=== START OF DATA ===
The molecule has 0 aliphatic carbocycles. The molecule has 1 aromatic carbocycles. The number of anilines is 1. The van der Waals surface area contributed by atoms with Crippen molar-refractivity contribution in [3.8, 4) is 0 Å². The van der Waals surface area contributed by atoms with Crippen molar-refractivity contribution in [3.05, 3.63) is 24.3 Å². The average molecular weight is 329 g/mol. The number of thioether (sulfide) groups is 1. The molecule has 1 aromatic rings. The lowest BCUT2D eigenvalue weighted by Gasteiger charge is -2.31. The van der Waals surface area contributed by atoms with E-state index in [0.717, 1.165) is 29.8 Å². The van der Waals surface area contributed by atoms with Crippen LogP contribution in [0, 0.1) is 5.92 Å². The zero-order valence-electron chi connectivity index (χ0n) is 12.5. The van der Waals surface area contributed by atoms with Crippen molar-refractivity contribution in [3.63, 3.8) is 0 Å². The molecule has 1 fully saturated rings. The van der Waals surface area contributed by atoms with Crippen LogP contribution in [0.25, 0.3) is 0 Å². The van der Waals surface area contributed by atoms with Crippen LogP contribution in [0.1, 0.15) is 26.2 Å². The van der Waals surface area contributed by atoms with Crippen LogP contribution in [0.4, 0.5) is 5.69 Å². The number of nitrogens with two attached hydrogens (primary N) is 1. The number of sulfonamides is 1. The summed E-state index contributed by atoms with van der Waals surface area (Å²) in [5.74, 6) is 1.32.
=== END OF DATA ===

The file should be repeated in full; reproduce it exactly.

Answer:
The molecule has 0 aliphatic carbocycles. The molecule has 1 aromatic carbocycles. The number of anilines is 1. The van der Waals surface area contributed by atoms with Crippen molar-refractivity contribution in [3.8, 4) is 0 Å². The van der Waals surface area contributed by atoms with Crippen molar-refractivity contribution in [3.05, 3.63) is 24.3 Å². The average molecular weight is 329 g/mol. The number of thioether (sulfide) groups is 1. The molecule has 1 aromatic rings. The lowest BCUT2D eigenvalue weighted by Gasteiger charge is -2.31. The van der Waals surface area contributed by atoms with E-state index in [0.717, 1.165) is 29.8 Å². The van der Waals surface area contributed by atoms with Crippen LogP contribution in [0, 0.1) is 5.92 Å². The zero-order valence-electron chi connectivity index (χ0n) is 12.5. The van der Waals surface area contributed by atoms with Crippen molar-refractivity contribution in [3.63, 3.8) is 0 Å². The molecule has 1 fully saturated rings. The van der Waals surface area contributed by atoms with Crippen LogP contribution in [0.25, 0.3) is 0 Å². The van der Waals surface area contributed by atoms with Crippen LogP contribution in [0.1, 0.15) is 26.2 Å². The van der Waals surface area contributed by atoms with Crippen LogP contribution in [0.4, 0.5) is 5.69 Å². The number of nitrogens with two attached hydrogens (primary N) is 1. The number of sulfonamides is 1. The summed E-state index contributed by atoms with van der Waals surface area (Å²) in [5.74, 6) is 1.32.